Certain types of students being more likely to attend classrooms with higher (or lower) levels of teaching quality may reinforce and exacerbate existing gaps and inequities in education. Additionally, the link between students’ backgrounds and their exposure to different teaching practices complicates the task of identifying how these practices relate to student outcomes.

Therefore, to examine the impact of teaching practices on student learning, it is important to take their background into consideration. While domain scores, particularly in instruction, are significantly related to student post-test scores in many countries/economies, these associations may reflect students’ background characteristics rather than the quality of teaching if the former are not accounted for. To better examine the effect of teaching on student performance, regression models are fit that account for student’s pre-test score in addition to the following: students’ home possessions, immigration background, one or both of their parent’s highest level of education, and classroom-level averages of pre-unit and background measures. This expanded model is referred to as the “growth” model, as it accounts for students’ pre-unit scores on the outcome being analysed.4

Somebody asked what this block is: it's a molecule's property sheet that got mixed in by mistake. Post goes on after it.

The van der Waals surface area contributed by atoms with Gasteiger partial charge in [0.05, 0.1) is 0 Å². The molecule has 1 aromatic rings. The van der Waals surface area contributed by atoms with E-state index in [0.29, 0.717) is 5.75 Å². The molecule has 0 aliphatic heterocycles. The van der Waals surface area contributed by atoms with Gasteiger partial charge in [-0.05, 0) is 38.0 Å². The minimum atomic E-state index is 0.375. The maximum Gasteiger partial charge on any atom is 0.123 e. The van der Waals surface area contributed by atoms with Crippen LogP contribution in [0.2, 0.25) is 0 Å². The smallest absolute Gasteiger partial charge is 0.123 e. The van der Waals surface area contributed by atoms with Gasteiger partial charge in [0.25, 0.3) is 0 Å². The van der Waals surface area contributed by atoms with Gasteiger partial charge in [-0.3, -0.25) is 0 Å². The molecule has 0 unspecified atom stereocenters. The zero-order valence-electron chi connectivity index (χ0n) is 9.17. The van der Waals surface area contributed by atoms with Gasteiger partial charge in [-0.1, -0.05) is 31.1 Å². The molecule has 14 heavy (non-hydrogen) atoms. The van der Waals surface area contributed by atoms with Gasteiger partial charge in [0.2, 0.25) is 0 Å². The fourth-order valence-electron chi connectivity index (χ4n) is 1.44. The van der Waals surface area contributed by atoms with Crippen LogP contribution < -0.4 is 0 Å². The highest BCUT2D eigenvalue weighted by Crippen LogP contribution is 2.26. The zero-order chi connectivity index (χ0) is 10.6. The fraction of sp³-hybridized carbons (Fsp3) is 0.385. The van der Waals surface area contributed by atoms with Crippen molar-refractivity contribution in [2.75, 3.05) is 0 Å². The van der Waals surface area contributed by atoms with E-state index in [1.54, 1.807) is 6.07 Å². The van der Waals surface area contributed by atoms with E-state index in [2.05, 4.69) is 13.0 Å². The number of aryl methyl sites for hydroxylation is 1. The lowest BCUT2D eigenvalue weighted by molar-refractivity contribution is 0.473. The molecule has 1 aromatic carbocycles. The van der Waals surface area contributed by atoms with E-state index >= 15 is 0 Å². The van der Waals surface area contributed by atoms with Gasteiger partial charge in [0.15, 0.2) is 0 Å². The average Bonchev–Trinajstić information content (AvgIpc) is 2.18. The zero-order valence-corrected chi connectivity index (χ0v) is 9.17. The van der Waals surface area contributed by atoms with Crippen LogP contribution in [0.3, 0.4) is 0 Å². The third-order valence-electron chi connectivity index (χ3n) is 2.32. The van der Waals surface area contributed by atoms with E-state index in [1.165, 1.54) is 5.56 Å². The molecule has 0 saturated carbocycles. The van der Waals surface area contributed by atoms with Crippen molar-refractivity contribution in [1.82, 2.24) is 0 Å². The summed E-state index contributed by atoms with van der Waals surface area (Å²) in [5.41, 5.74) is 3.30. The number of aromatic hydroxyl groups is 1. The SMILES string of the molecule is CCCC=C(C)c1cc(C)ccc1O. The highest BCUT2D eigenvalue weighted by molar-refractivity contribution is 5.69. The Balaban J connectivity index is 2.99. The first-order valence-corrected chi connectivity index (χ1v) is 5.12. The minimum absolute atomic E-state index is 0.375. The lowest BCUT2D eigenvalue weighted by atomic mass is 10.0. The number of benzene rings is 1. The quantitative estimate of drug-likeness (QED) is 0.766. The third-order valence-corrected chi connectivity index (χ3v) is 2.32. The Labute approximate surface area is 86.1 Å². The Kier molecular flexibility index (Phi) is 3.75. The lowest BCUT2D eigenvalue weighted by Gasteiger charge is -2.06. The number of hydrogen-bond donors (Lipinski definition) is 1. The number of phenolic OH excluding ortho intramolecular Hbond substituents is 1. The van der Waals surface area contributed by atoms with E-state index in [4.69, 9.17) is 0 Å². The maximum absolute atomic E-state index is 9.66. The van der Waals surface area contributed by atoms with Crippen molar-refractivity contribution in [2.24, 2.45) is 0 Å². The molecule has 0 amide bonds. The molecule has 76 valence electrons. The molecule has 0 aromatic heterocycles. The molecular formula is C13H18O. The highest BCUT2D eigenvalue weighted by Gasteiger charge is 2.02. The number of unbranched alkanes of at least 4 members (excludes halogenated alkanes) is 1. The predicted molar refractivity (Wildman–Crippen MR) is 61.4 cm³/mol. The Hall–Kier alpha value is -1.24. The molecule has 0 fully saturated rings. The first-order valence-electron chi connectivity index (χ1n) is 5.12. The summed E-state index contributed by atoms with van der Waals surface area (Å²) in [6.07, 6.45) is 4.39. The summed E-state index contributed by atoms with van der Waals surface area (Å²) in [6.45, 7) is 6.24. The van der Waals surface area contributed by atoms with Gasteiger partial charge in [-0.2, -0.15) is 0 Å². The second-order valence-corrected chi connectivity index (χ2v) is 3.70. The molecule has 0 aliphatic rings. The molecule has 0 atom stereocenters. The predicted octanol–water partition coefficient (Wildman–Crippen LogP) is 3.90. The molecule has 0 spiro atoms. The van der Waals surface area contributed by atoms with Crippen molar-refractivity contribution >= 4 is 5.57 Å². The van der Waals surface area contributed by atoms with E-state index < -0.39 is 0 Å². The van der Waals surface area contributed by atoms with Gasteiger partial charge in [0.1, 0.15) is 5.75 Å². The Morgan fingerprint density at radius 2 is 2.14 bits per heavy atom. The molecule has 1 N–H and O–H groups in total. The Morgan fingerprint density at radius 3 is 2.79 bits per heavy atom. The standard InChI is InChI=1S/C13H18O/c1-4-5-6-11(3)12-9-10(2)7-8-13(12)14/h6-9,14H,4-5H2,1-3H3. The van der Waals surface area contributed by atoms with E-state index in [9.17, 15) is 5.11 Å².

Figure 7.3 shows the relationships between teaching practices and student growth in test scores. Specifically, each bar represents the estimated association a unit increase in observed teaching practices in each domain and students’ post-test scores, adjusted for students’ pre-test scores and background characteristics.